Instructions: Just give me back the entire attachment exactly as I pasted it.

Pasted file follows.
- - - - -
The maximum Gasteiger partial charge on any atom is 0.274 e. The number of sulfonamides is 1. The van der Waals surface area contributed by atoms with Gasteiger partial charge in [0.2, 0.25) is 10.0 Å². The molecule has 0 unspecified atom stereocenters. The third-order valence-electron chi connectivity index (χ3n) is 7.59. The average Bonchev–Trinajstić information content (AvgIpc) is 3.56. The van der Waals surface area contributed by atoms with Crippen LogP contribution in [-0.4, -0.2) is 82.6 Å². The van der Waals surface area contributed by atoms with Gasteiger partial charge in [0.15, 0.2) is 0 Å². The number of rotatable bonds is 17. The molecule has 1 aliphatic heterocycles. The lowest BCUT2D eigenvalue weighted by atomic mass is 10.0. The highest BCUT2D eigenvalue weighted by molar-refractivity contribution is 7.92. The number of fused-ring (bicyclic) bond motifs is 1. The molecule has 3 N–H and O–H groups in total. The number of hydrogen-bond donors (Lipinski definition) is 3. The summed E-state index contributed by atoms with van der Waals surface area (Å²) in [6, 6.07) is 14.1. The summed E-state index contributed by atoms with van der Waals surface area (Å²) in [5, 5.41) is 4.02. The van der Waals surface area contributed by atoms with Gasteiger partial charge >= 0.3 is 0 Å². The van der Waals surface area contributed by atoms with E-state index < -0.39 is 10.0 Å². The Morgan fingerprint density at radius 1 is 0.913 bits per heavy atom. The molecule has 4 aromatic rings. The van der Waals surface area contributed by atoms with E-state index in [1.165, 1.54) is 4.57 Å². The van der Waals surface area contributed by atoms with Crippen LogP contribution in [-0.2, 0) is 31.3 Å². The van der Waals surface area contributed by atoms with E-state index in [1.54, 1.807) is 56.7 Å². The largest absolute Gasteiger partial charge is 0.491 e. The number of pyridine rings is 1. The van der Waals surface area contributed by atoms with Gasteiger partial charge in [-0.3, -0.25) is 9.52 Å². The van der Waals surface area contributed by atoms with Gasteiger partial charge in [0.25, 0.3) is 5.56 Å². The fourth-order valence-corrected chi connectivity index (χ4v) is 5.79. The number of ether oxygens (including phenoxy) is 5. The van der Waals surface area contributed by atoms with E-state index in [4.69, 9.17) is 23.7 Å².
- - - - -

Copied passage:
The maximum Gasteiger partial charge on any atom is 0.274 e. The number of sulfonamides is 1. The van der Waals surface area contributed by atoms with Gasteiger partial charge in [0.2, 0.25) is 10.0 Å². The molecule has 0 unspecified atom stereocenters. The third-order valence-electron chi connectivity index (χ3n) is 7.59. The average Bonchev–Trinajstić information content (AvgIpc) is 3.56. The van der Waals surface area contributed by atoms with Crippen LogP contribution in [-0.4, -0.2) is 82.6 Å². The van der Waals surface area contributed by atoms with Gasteiger partial charge in [0.15, 0.2) is 0 Å². The number of rotatable bonds is 17. The molecule has 1 aliphatic heterocycles. The lowest BCUT2D eigenvalue weighted by atomic mass is 10.0. The highest BCUT2D eigenvalue weighted by molar-refractivity contribution is 7.92. The number of fused-ring (bicyclic) bond motifs is 1. The molecule has 3 N–H and O–H groups in total. The number of hydrogen-bond donors (Lipinski definition) is 3. The summed E-state index contributed by atoms with van der Waals surface area (Å²) in [6, 6.07) is 14.1. The summed E-state index contributed by atoms with van der Waals surface area (Å²) in [5, 5.41) is 4.02. The van der Waals surface area contributed by atoms with Gasteiger partial charge >= 0.3 is 0 Å². The van der Waals surface area contributed by atoms with E-state index < -0.39 is 10.0 Å². The Morgan fingerprint density at radius 1 is 0.913 bits per heavy atom. The molecule has 4 aromatic rings. The van der Waals surface area contributed by atoms with E-state index in [1.165, 1.54) is 4.57 Å². The van der Waals surface area contributed by atoms with Crippen LogP contribution in [-0.2, 0) is 31.3 Å². The van der Waals surface area contributed by atoms with E-state index in [1.54, 1.807) is 56.7 Å². The largest absolute Gasteiger partial charge is 0.491 e. The number of pyridine rings is 1. The van der Waals surface area contributed by atoms with Gasteiger partial charge in [-0.3, -0.25) is 9.52 Å². The van der Waals surface area contributed by atoms with Gasteiger partial charge in [0.25, 0.3) is 5.56 Å². The fourth-order valence-corrected chi connectivity index (χ4v) is 5.79. The number of ether oxygens (including phenoxy) is 5. The van der Waals surface area contributed by atoms with E-state index in [4.69, 9.17) is 23.7 Å².